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Texas AG Paxton may have settled fraud case, but he is hardly off the hook

Wednesday, April 3, 2024

There are two important things to know about the long-delayed resolution of Attorney General Ken Paxton’s securities fraud case.

First, it’s the right outcome, especially after so many years. The activity at the center of it, while inappropriate, was never worth the attention it drew.

Second, Paxton is far from off the hook. The Republican AG and his political allies will try to persuade you that Paxton is cleared of wrongdoing and any remaining legal peril is the work of political enemies. Not so.

The fraud case is the original sin of Paxton’s political and legal misdeeds. The event that launched it predates his time in statewide office, and Paxton is in his third term as AG. Paxton has since taken on so many blemishes that it’s hard to remember what the case was about: his failure to disclose to some friends whom he recruited into an investment that he was paid by a company to do so.

That’s not nothing. But Paxton had already paid a civil fine in another case. Elevating what he did to a crime with possible prison time almost never happens. In an era when reducing unnecessary incarceration is a good public policy goal, the idea of jailing Paxton never made sense, except to his most ardent political enemies (who are often the very people arguing for fewer prison sentences).

Paxton does not admit wrongdoing under the deal consecrated Tuesday in a Houston courtroom. He’ll pay nearly $300,000 in damages and undertake community service and legal ethics training, which he sorely needs.

The case never needed to take this long. It should have made voters question Paxton’s fitness for higher office. But voters have rendered a verdict on that in no fewer than eight statewide elections, and Paxton remains attorney general.

In an ideal world, voters would have noticed the sins of Paxton the candidate and concluded that he would bring similar sloppiness, lax ethics and political influence to high office. Because that’s exactly what he’s done. Over nearly a decade, he has degraded the capabilities of the Office of Attorney General, crushing morale and harming operations of an agency that Texans rely on.

He has targeted appeals court judges, first with wild conspiracy theories that they were aligned to help ensure voter fraud would go unpunished. Then, he included several in his vendetta campaign in this year’s Republican primaries, leading voters to oust three incumbents largely for the sin of crossing Paxton.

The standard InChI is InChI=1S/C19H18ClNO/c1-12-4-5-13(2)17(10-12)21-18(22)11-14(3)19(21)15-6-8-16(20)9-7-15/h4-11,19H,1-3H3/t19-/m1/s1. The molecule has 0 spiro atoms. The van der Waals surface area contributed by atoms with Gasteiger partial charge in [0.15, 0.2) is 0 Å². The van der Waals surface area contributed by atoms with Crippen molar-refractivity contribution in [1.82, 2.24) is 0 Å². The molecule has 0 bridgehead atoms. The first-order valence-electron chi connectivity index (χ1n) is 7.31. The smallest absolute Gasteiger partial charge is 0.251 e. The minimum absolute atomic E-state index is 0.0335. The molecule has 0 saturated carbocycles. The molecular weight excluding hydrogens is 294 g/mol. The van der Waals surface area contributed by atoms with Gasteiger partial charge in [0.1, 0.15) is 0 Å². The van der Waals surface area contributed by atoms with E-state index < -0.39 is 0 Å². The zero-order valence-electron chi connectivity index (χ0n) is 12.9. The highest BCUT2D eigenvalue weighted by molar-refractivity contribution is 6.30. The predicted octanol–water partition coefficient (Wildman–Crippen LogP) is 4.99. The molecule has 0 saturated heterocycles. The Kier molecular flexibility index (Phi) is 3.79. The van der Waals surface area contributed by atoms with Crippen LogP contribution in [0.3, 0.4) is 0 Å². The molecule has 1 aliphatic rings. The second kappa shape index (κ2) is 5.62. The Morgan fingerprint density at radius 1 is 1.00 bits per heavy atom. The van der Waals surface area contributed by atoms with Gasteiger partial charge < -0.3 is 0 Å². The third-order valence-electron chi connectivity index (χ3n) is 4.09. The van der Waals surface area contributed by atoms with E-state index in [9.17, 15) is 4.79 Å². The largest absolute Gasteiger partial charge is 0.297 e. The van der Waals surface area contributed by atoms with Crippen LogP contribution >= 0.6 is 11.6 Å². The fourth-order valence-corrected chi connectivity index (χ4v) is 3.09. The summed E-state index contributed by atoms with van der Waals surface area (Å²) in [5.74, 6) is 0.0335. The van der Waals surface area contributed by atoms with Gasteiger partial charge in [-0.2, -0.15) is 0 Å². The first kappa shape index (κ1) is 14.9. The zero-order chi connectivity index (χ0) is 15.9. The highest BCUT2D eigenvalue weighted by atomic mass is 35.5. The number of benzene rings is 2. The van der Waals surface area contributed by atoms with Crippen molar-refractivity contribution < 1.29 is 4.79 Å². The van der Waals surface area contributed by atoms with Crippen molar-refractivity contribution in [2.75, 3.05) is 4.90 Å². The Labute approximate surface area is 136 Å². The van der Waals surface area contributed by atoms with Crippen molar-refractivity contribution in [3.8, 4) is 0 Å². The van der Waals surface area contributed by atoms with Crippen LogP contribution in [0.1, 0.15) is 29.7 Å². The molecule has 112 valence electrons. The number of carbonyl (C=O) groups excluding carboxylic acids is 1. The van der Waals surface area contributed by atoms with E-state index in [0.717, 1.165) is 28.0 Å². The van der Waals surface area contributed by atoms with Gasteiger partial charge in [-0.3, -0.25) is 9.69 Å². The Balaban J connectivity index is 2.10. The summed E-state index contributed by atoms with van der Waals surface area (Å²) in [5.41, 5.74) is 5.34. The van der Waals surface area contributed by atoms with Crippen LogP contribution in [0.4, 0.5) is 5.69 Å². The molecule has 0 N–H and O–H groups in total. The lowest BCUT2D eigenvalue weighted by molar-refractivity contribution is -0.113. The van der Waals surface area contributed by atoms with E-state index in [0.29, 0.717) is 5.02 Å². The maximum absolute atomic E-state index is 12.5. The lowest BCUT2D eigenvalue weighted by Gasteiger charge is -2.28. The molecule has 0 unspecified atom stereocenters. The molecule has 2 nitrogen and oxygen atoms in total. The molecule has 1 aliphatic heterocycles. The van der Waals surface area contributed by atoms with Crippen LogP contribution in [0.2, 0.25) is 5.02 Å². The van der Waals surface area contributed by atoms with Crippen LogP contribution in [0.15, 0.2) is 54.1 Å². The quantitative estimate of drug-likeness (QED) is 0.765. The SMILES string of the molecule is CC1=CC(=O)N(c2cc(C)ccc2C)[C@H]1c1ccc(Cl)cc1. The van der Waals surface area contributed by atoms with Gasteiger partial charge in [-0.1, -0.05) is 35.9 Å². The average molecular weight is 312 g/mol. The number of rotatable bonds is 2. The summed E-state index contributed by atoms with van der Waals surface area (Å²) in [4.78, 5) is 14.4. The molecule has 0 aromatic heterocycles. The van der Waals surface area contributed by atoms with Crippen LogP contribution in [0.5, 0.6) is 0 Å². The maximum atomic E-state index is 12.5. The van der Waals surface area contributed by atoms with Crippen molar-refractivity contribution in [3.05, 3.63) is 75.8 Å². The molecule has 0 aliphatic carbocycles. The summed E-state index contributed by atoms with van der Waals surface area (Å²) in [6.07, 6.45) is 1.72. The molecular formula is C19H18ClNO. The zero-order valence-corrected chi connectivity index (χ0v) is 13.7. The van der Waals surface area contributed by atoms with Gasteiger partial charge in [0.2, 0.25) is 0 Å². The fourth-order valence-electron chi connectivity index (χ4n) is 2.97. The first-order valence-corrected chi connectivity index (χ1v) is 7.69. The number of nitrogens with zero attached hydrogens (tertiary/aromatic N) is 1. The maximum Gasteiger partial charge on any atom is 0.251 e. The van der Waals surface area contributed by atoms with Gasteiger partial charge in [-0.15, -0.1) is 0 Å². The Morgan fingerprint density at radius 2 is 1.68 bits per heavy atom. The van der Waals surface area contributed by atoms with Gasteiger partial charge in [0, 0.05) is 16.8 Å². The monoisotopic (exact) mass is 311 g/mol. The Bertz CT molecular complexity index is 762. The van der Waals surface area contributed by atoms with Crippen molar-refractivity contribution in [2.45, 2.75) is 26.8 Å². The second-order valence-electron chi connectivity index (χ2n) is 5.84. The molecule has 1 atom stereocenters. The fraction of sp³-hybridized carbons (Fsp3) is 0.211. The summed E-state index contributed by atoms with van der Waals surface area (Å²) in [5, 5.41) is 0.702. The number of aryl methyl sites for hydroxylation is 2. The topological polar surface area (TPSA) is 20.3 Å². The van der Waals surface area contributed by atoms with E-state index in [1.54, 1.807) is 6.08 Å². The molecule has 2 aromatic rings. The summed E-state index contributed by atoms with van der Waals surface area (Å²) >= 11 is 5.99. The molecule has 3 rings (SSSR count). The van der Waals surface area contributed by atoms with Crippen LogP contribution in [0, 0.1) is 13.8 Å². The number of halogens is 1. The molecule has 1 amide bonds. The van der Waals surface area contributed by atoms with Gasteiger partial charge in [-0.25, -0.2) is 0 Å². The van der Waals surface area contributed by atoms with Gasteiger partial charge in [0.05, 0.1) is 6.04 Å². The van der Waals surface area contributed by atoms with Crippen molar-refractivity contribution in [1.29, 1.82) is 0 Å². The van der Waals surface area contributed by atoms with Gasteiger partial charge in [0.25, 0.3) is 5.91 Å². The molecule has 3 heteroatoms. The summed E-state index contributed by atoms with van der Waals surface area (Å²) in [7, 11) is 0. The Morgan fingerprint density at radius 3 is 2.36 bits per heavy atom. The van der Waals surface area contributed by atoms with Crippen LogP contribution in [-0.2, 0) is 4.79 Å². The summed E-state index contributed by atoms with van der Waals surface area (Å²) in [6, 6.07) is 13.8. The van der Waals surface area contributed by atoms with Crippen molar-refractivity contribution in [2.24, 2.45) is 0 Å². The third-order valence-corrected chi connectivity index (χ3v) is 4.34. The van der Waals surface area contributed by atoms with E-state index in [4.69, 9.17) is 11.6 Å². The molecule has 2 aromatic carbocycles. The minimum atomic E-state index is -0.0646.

He has inserted Texas taxpayers into all manner of politically charged cases. And we’re not talking about suing the Biden administration over illegal immigration or other public policy issues. We’re referring, for example, to his use of your resources to interfere on behalf of conservative media companies fighting what should be their own battle against federal speech-policing. A worthy cause, perhaps, but not one Texans need to finance.

Then, there are the big ones. First, Paxton brazenly tried to interfere with other states’ election results on behalf of former President Donald Trump, a gambit rejected by the Supreme Court. It’s not for Texas to say how other states should conduct their elections, just as we don’t want, say, California sticking its nose into ours. The fact that Paxton acted over Trump’s mendacious claims about fraud deepens the offense. For this, Paxton still faces state bar proceedings.

And finally, there are accusations of bribery and abuse of office to help a friend and donor, developer Nate Paul. These were the heart of the impeachment case against Paxton, and yes, the Texas Senate rejected removing him. That doesn’t mean, however, that Paxton did nothing wrong. An active federal investigation could yet land him in court, and such a prosecution would not be so easily swept aside.

Considering all that, it’s understandable that many will lament that Paxton got off easily in the securities fraud case. It just wasn’t what it was cracked up to be.

But those who want to convince you that the AG has slain every dragon aren’t quite right, either. When it comes to Ken Paxton, there’s always something else hanging in the air.

San Marcos Record

(512) 392-2458
P.O. Box 1109, San Marcos, TX 78666